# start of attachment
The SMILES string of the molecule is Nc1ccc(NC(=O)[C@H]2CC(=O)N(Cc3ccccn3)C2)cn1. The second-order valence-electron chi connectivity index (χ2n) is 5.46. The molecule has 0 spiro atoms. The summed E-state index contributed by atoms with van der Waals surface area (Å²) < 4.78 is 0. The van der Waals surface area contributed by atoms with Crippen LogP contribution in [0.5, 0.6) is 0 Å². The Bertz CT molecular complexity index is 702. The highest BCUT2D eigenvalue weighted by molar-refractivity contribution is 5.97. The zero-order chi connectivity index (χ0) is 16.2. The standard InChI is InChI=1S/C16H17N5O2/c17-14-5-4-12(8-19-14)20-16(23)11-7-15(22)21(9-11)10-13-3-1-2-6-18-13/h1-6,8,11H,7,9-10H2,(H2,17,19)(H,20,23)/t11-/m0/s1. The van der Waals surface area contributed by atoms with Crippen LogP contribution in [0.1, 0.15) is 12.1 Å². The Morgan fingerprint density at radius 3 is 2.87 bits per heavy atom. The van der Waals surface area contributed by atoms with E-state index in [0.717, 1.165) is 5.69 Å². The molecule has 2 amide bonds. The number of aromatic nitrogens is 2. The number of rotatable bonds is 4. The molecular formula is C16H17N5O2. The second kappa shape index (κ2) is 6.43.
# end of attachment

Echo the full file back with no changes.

The SMILES string of the molecule is Nc1ccc(NC(=O)[C@H]2CC(=O)N(Cc3ccccn3)C2)cn1. The second-order valence-electron chi connectivity index (χ2n) is 5.46. The molecule has 0 spiro atoms. The summed E-state index contributed by atoms with van der Waals surface area (Å²) < 4.78 is 0. The van der Waals surface area contributed by atoms with Crippen LogP contribution in [0.5, 0.6) is 0 Å². The Bertz CT molecular complexity index is 702. The highest BCUT2D eigenvalue weighted by molar-refractivity contribution is 5.97. The zero-order chi connectivity index (χ0) is 16.2. The standard InChI is InChI=1S/C16H17N5O2/c17-14-5-4-12(8-19-14)20-16(23)11-7-15(22)21(9-11)10-13-3-1-2-6-18-13/h1-6,8,11H,7,9-10H2,(H2,17,19)(H,20,23)/t11-/m0/s1. The van der Waals surface area contributed by atoms with Crippen LogP contribution in [0.1, 0.15) is 12.1 Å². The Morgan fingerprint density at radius 3 is 2.87 bits per heavy atom. The van der Waals surface area contributed by atoms with E-state index in [0.717, 1.165) is 5.69 Å². The molecule has 2 amide bonds. The number of aromatic nitrogens is 2. The number of rotatable bonds is 4. The molecular formula is C16H17N5O2. The second kappa shape index (κ2) is 6.43.